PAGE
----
Suez Canal blockage: India's 4-point plan to deal with situation
The Indian Government has come up with a four-pronged plan to deal with the situation arising from the massive traffic jam in the Suez Canal as the blockage is badly hitting the global trade. The plan—chalked out at a meeting on Friday—involves re-routing ships via Cape of Good Hope, prioritization of cargo, stability in freight rates, and advisory to certain ports. Here's more.
200+ vessels waiting on Suez Canal's North and South sides
The meeting—convened by the Department of Commerce's Logistics Division—was chaired by Pawan Agarwal, Special Secretary (Logistics). It was attended by the Ports, Shipping, and Waterways Ministry, ADG Shipping, Container Shipping Lines Association (CSLA), and Federation of Indian Export Organizations (FIEO). Officials noted over 200 vessels were waiting on Suez Canal's North and South sides, and around 60 vessels were queuing up there every day.
'Backlog should take about a week time to clear out'
"If two more days are taken before the efforts result in clearance of the canal, the total backlog created would be about 350 vessels," read a statement issued by the officials who attended the meeting. "It is estimated that this backlog should take about a week time to clear out. It was decided in the meeting to closely monitor the situation," said the Ministry.
Authorities to identify, prioritize movement of cargo
Under cargo prioritization, the FIEO, Marine Products Export Development Authority (MPEDA), and Agricultural and Processed Food Products Export Development Authority (APEDA) will identify cargo—especially perishable cargo—for priority movement. Also, CSLA assured freight rates will be honored as per existing contracts. "A request has been made to the shipping lines to maintain stability in freight rates during the period of this crisis," the statement read.
Shipping Ministry to issue advisory to certain ports
Meanwhile, the Ministry will issue an advisory to the Jawaharlal Nehru Port Trust (JNPT), Mundra, and Hazira ports to make arrangements, ensuring efficient handling as some bunching may occur at these ports once the blockage is cleared. Apart from that, shipping lines would be advised to explore the alternative of re-routing ships via Cape of Good Hope, although such re-routing generally takes 15 additional days.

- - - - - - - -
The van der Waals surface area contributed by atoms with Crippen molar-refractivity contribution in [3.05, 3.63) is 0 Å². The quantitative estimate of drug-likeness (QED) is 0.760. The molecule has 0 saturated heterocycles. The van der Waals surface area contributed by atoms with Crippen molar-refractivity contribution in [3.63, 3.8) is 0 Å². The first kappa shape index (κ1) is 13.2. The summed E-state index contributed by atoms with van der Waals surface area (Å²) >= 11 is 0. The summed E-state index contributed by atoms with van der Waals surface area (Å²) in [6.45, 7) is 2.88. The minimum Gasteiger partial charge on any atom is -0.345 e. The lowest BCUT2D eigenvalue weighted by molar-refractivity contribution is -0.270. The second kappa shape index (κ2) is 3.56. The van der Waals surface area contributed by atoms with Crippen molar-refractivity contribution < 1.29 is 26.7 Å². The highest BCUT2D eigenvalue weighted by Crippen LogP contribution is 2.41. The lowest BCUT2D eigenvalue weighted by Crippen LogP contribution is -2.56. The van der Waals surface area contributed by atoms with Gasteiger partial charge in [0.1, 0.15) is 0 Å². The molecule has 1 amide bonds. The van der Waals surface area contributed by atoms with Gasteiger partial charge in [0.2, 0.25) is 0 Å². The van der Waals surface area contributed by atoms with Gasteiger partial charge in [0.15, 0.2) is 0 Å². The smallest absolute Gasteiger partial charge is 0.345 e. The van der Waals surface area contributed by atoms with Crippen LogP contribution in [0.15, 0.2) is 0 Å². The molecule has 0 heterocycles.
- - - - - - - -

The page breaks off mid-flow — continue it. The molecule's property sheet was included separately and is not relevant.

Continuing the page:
Suez Canal route is used for $200bn-worth Indian exports, imports
The Commerce and Industry Ministry earlier also said that the Suez Canal blockage since March 23 is "seriously hitting the global trade." To note, this route is used for $200 billion-worth exports and imports between India and North America, South America, and Europe. The imports/exports include petroleum goods, organic chemicals, iron and steel, automobile, machinery, textiles, carpets, handicrafts, including furniture, leather goods, etc.
Suez Canal connects Mediterranean Sea, Red Sea through Egypt
The Suez Canal, a 193km-long, artificial sea-level waterway, connects the Mediterranean Sea and the Red Sea through Egypt. It is the shortest sea route between Asia and Europe. On Tuesday, a massive, 200,000-ton container ship named Ever Given, which is operated by Taiwan's Evergreen Marine, ran aground and got stuck sideways across the canal, blocking it reportedly after being hit by strong winds.